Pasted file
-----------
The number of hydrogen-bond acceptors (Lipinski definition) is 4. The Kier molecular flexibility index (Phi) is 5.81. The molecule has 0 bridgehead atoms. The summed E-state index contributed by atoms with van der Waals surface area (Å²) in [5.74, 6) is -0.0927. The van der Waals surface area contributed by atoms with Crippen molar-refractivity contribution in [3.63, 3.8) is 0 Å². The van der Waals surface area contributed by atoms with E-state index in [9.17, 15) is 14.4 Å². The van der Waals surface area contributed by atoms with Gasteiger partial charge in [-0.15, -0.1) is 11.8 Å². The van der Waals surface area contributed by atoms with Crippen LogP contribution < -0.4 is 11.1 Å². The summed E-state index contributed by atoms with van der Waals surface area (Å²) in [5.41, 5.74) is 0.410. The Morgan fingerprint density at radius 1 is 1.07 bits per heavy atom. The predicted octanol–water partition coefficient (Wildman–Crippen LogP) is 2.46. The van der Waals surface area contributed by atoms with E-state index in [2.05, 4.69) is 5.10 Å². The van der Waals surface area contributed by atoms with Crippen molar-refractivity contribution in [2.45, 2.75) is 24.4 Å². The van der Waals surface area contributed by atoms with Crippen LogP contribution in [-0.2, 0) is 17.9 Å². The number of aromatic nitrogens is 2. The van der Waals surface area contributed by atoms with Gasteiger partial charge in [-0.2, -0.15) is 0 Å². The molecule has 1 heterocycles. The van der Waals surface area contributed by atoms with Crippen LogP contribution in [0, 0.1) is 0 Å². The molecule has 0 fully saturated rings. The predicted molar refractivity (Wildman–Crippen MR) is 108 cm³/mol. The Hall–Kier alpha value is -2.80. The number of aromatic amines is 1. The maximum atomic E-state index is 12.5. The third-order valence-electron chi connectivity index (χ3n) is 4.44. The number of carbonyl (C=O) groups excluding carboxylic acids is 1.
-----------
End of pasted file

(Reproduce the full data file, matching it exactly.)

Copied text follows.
The number of hydrogen-bond acceptors (Lipinski definition) is 4. The Kier molecular flexibility index (Phi) is 5.81. The molecule has 0 bridgehead atoms. The summed E-state index contributed by atoms with van der Waals surface area (Å²) in [5.74, 6) is -0.0927. The van der Waals surface area contributed by atoms with Crippen molar-refractivity contribution in [3.63, 3.8) is 0 Å². The van der Waals surface area contributed by atoms with E-state index in [9.17, 15) is 14.4 Å². The van der Waals surface area contributed by atoms with Gasteiger partial charge in [-0.15, -0.1) is 11.8 Å². The van der Waals surface area contributed by atoms with Crippen LogP contribution < -0.4 is 11.1 Å². The summed E-state index contributed by atoms with van der Waals surface area (Å²) in [5.41, 5.74) is 0.410. The Morgan fingerprint density at radius 1 is 1.07 bits per heavy atom. The predicted octanol–water partition coefficient (Wildman–Crippen LogP) is 2.46. The van der Waals surface area contributed by atoms with E-state index in [2.05, 4.69) is 5.10 Å². The van der Waals surface area contributed by atoms with Crippen molar-refractivity contribution in [2.45, 2.75) is 24.4 Å². The van der Waals surface area contributed by atoms with Crippen LogP contribution in [-0.2, 0) is 17.9 Å². The number of aromatic nitrogens is 2. The van der Waals surface area contributed by atoms with Gasteiger partial charge in [-0.2, -0.15) is 0 Å². The molecule has 1 heterocycles. The van der Waals surface area contributed by atoms with Crippen LogP contribution in [0, 0.1) is 0 Å². The molecule has 0 fully saturated rings. The predicted molar refractivity (Wildman–Crippen MR) is 108 cm³/mol. The Hall–Kier alpha value is -2.80. The number of aromatic amines is 1. The maximum atomic E-state index is 12.5. The third-order valence-electron chi connectivity index (χ3n) is 4.44. The number of carbonyl (C=O) groups excluding carboxylic acids is 1.